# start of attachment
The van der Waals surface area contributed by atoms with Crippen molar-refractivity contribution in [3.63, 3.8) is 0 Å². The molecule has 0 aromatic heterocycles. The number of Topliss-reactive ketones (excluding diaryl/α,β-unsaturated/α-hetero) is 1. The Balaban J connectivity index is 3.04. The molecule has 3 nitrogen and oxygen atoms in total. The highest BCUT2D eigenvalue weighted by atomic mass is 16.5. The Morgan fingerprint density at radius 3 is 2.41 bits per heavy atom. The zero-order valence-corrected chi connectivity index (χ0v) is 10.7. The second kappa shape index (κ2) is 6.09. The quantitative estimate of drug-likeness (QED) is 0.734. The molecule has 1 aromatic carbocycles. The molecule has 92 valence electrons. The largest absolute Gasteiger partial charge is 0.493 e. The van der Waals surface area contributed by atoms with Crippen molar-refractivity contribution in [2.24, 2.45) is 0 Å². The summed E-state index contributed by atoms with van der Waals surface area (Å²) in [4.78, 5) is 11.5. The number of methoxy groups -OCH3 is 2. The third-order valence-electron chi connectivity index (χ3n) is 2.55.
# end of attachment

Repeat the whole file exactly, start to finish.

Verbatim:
The van der Waals surface area contributed by atoms with Crippen molar-refractivity contribution in [3.63, 3.8) is 0 Å². The molecule has 0 aromatic heterocycles. The number of Topliss-reactive ketones (excluding diaryl/α,β-unsaturated/α-hetero) is 1. The Balaban J connectivity index is 3.04. The molecule has 3 nitrogen and oxygen atoms in total. The highest BCUT2D eigenvalue weighted by atomic mass is 16.5. The Morgan fingerprint density at radius 3 is 2.41 bits per heavy atom. The zero-order valence-corrected chi connectivity index (χ0v) is 10.7. The second kappa shape index (κ2) is 6.09. The quantitative estimate of drug-likeness (QED) is 0.734. The molecule has 1 aromatic carbocycles. The molecule has 92 valence electrons. The largest absolute Gasteiger partial charge is 0.493 e. The van der Waals surface area contributed by atoms with Crippen molar-refractivity contribution in [2.24, 2.45) is 0 Å². The summed E-state index contributed by atoms with van der Waals surface area (Å²) in [4.78, 5) is 11.5. The number of methoxy groups -OCH3 is 2. The third-order valence-electron chi connectivity index (χ3n) is 2.55.